A chapter 9 debtor enjoys many of the rights of a chapter 11 debtor-in-possession but is subject to few of the obligations. Pursuant to section 901, many provisions contained elsewhere in the Bankruptcy Code are expressly made applicable to chapter 9 cases. These include, among others, the provisions with respect to the automatic stay; adequate protection; administrative priority or secured post-petition financing; executory contracts; administrative expenses; a bankruptcy trustee’s “strong arm” and avoidance powers; financial contracts; the formation of official committees; and most, but not all, of the provisions governing vote solicitation, disclosure, and confirmation of a chapter 11 plan.
As with chapter 11, the raison d’être of chapter 9 is the confirmation of a plan (either consensual or otherwise), but with one significant difference noted earlier—a municipal debtor may not be liquidated in chapter 9. Only the chapter 9 debtor has the right to file a plan, and indeed is obligated to file a plan, either with its petition or within such time as the court directs. The confirmation standards are comparable to those under chapter 11.
If the debtor cannot confirm a plan, the only option available to the court (and creditors) is dismissal of the chapter 9 case. Under section 930, the court may dismiss a chapter 9 case for “cause,” which includes unreasonable delay by the debtor that is prejudicial to creditors, failure to propose or obtain confirmation of a plan, or material default under a plan after it has been confirmed. If the court refuses to confirm the debtor’s plan (either on the first attempt or after giving the debtor additional time to modify the plan or propose a new one), it “shall” dismiss the chapter 9 case. Dismissal is appropriate even if the debtor is clearly insolvent and the creditors would be better off if the chapter 9 case were not dismissed.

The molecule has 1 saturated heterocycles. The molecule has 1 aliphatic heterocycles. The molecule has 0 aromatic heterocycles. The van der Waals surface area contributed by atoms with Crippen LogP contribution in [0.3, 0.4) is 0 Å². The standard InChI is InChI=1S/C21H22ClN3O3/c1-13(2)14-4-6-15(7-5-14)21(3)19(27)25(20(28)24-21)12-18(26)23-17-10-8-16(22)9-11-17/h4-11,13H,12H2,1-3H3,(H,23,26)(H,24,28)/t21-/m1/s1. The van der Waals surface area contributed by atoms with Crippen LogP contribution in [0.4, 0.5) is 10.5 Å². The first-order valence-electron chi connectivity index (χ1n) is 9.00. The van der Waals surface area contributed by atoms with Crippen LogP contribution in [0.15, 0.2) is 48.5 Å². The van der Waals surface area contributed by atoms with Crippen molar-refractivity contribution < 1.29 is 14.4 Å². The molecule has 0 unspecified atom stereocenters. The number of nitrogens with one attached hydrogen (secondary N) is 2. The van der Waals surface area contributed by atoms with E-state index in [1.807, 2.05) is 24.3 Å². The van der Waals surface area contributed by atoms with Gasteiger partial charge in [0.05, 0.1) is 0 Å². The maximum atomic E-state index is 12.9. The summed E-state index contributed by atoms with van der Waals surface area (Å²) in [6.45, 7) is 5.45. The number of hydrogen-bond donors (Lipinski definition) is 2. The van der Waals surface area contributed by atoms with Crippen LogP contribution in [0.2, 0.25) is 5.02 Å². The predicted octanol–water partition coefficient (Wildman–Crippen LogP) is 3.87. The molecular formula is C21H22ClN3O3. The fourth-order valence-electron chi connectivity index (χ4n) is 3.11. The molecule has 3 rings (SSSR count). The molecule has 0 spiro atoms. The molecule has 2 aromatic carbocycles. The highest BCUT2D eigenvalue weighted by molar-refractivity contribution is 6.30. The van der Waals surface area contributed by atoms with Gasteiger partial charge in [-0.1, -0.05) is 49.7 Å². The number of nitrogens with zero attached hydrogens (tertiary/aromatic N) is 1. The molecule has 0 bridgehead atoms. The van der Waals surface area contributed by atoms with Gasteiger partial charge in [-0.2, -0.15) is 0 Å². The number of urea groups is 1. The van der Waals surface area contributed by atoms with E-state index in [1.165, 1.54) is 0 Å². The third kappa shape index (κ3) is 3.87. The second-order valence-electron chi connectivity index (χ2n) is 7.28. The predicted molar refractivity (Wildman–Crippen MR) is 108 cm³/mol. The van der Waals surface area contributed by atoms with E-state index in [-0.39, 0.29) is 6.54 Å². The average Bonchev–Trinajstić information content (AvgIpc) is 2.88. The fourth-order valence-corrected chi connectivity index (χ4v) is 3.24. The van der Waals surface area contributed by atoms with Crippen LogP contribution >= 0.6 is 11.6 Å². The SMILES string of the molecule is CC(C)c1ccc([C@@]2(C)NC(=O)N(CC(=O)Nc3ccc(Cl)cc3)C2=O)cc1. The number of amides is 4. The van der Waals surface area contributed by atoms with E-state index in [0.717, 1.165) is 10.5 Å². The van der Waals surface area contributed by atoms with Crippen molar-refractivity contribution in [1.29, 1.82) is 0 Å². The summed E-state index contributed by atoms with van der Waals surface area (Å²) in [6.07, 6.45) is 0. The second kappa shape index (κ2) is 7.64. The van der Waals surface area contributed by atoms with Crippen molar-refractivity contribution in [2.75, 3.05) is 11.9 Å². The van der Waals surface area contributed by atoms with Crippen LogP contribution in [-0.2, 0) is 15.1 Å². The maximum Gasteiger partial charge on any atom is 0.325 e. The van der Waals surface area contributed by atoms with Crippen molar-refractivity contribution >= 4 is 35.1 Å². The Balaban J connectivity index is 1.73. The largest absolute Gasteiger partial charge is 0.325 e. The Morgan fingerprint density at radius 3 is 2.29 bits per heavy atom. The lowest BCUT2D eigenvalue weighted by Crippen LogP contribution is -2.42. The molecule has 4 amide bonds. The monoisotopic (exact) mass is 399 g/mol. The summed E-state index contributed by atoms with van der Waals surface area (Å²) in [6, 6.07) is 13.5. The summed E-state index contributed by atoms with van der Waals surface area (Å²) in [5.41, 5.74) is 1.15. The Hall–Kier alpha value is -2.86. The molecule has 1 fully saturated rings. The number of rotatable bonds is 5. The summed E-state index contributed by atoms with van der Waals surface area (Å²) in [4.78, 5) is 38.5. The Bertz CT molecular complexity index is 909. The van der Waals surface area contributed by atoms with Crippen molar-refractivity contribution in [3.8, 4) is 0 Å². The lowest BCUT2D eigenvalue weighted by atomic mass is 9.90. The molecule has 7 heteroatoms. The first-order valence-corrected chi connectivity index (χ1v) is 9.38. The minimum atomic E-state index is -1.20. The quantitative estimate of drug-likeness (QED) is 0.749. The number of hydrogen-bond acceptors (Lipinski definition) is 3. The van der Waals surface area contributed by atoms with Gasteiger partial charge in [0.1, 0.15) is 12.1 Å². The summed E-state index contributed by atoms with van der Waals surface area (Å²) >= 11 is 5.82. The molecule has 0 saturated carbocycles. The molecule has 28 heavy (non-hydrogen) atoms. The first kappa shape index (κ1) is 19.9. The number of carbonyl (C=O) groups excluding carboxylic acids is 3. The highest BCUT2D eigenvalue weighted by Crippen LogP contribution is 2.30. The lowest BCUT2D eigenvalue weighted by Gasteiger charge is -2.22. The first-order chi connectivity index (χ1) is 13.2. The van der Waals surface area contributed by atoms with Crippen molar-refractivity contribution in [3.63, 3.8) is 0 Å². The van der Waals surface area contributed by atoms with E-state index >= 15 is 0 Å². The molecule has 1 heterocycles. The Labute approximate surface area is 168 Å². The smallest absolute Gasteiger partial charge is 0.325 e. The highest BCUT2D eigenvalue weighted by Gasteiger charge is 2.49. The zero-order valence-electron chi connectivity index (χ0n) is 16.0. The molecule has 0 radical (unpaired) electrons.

Rejection of Labor Contracts in Bankruptcy
Section 365 of the Bankruptcy Code allows a bankruptcy trustee or chapter 11 debtor-in-possession to assume or reject most kinds of contracts or agreements that, as of the bankruptcy filing date, are “executory” in the sense that both parties to the contract have a continuing obligation to perform. For most kinds of contracts, the bankruptcy court will authorize assumption or rejection, provided it is demonstrated that either course of action represents an exercise of sound business judgment.